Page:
Buchanan Co-sponsors Bill to Combat Vets Suicides
Veterans Twice as Likely to Die from Opioids as Civilians
WASHINGTON – Congressman Vern Buchanan announced today that he has co-sponsored legislation to study the link between prescription painkillers and an alarmingly high rate of suicides among veterans.
Veterans are twice as likely as civilians to die from overdoses of opioid painkillers. The Veterans Overmedication Prevention Act would require the Veterans Affairs Department to review the deaths of all veterans treated by the VA who died by suicide or from a drug overdose in the last five years.
“The high rates of suicide and drug overdose deaths in the veteran community are unacceptable,” Buchanan said. “This legislation is critical to learning if prescription drugs, specifically opioid painkillers, are a contributing factor in suicide-related deaths among veterans.”
The bill, introduced by Rep. Mike Coffman, R-CO, specifically calls for a listing of “any medications that carried a black box warning, were prescribed for off-label use, were psychotropic, or carried warnings that include suicidal ideation.” The new information will be used to better treat veterans suffering from mental and physical injuries sustained as a result of their service.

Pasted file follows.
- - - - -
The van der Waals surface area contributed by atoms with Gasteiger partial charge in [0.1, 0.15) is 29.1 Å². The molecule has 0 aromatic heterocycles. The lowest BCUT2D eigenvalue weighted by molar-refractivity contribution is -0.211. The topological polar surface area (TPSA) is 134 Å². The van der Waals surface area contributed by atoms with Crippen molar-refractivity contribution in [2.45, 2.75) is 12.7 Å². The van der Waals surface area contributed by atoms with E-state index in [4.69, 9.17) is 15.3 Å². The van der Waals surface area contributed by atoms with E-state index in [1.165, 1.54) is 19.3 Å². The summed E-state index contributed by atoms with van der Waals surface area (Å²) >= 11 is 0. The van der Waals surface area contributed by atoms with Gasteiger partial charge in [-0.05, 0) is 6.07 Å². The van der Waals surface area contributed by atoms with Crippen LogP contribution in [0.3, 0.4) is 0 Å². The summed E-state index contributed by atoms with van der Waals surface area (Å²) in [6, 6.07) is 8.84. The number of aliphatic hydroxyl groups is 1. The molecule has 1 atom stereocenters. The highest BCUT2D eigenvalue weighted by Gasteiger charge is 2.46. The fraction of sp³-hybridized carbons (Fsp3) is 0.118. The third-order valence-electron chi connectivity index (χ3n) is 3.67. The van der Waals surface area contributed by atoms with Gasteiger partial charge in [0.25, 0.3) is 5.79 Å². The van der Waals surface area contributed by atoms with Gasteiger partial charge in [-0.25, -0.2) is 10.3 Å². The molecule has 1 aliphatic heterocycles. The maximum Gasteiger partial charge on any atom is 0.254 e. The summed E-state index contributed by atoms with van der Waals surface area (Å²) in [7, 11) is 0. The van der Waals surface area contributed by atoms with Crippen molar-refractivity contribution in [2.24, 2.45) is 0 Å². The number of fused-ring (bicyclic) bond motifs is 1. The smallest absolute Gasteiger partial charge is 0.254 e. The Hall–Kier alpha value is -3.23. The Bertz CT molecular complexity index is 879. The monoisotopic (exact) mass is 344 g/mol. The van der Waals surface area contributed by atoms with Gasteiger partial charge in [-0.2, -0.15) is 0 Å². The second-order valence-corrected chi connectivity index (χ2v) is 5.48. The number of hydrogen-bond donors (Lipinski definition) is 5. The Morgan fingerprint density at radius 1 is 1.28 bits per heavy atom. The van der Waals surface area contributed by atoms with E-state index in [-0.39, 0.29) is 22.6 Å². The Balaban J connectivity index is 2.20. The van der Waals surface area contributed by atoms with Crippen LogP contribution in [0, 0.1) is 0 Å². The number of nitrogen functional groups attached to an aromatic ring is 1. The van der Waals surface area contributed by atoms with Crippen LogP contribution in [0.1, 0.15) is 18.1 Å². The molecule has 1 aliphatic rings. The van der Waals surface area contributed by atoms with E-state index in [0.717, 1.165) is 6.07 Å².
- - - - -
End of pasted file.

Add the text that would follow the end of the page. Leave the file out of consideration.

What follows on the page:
Shockingly, 20 veterans commit suicide every day according to the VA, accounting for 18 percent of all U.S. suicides. Florida has the third-highest number of veterans in the country, with 1.5 million.
Buchanan has been an active leader in confronting the opioid crisis in Florida. His district is the epicenter of Florida’s drug problems and he successfully fought for federal anti-drug funds that were recently distributed to the Suncoast region. In response to Buchanan’s inquiries, the VA released information on missing or stolen drugs at five Florida facilities in April.
Buchanan represents more than 88,000 veterans in Southwest Florida. He served six years in the Michigan Air National Guard and four years on the House Veterans Affairs Committee.